permits database tables to be created, altered or
deleted.


The most important DDL statements in SQL are:



CREATE TABLE

-

creates a new database table


ALTER TABLE
-

alters (changes) a database table


DROP TABLE

-

deletes a database table


CREATE INDEX

-

creates an index (search key)


DROP INDEX

-

deletes an index


23

SQL DDL


Create Table


CREATE
TABLE t
1
( t
1
key INTEGER PRIMARY
KEY,data

TEXT
,





num

double
NOT NULL
,






timeEnter

DATE )
;


SQLite supports the data types:


TEXT (similar to String in Java),


INTEGER (similar to long in Java) and


REAL (similar to double in Java).


All other types must be converted into on of these fields
before saving them in the database.


SQLite itself does not validate if the types written to the
columns are actually of the defined type, you can write an
integer into a string column.

24

Using SQLite


No special permission is required to use SQLite.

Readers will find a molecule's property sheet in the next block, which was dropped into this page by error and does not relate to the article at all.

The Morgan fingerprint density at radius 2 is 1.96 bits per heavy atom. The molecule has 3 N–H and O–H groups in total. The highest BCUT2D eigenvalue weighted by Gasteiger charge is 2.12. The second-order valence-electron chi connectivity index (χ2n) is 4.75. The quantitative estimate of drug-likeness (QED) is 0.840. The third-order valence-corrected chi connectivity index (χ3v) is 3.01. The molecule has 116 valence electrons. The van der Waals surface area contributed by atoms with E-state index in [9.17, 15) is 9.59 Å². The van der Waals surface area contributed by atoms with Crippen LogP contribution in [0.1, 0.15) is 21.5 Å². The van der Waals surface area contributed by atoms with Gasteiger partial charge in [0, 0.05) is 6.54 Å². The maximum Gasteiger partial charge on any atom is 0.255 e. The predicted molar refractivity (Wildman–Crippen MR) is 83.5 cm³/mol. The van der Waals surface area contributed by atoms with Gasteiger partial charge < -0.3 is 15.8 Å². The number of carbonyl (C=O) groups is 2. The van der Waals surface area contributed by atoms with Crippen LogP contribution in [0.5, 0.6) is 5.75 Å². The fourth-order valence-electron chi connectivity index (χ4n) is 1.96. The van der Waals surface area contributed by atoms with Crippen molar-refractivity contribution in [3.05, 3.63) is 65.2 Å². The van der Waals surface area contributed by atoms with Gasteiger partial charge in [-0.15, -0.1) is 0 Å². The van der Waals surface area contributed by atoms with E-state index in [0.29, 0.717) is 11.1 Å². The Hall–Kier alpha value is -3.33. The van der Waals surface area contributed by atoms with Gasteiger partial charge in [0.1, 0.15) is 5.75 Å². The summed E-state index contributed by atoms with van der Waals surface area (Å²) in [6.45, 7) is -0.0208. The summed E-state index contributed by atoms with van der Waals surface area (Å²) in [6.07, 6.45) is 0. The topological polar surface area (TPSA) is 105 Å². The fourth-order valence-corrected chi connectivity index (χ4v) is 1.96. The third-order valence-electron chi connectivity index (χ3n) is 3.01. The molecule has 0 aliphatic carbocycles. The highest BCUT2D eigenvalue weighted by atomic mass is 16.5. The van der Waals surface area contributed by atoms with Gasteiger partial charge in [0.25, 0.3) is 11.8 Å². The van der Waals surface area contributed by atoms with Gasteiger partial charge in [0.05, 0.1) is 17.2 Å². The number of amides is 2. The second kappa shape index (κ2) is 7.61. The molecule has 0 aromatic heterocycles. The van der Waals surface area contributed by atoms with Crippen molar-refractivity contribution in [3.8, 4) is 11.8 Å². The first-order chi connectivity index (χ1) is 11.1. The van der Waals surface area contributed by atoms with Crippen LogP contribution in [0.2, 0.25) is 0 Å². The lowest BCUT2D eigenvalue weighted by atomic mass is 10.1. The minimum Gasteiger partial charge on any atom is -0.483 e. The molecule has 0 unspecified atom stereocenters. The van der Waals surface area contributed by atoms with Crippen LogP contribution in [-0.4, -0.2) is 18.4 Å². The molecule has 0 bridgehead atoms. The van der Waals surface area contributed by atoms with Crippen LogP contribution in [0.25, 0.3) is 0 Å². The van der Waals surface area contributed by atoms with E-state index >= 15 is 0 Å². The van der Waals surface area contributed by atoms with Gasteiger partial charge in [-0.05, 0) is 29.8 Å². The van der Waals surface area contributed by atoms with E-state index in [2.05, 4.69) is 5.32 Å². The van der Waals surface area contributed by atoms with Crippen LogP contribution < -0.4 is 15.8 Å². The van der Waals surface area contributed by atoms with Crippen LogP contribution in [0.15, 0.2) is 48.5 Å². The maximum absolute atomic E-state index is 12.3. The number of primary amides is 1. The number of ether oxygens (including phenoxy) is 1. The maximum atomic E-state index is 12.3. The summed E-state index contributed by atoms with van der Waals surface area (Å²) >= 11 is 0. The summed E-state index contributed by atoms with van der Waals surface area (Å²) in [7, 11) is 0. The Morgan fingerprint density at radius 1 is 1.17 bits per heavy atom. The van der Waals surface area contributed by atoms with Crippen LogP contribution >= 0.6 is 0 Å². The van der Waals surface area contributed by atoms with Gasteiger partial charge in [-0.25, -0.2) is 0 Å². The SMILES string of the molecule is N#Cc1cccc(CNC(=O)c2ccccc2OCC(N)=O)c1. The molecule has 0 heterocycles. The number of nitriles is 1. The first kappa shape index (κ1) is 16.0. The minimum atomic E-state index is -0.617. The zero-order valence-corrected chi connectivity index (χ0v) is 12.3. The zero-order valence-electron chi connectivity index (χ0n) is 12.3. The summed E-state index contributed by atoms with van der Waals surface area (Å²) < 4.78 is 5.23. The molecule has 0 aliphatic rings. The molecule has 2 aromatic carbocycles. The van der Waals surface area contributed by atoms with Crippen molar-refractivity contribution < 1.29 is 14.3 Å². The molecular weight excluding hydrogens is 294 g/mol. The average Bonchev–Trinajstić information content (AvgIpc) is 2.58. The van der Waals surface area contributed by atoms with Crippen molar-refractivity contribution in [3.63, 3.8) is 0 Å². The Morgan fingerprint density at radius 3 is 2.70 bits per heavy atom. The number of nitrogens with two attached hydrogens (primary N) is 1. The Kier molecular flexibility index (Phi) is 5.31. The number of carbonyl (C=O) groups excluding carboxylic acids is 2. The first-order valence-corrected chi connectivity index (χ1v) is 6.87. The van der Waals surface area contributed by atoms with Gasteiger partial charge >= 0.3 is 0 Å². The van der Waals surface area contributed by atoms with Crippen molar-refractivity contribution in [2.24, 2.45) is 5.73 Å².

All databases, SQLite and others, are stored on the
device in
/data/data/
package_name
/databases
.


To
work with an SQLite database, you must
communicate with SQLite
through classes
in the
android.database

package.


You can either code “low
-
level” SQL or use the
database API


Create a class that extends
SQLiteOpenHelper
, and
put all database functionality in that class


SQLiteOpenHelper


A helper class is used to manage database creation.


To create and upgrade a database in your Android application you
usually subclass "
SQLiteOpenHelper
".


In this class you need to override the methods:


onCreate
()
to create the database and


onUpgrade
()
to upgrade the database in case of changes in the
database schema.


Both methods receive an "
SQLiteDatabase
" object.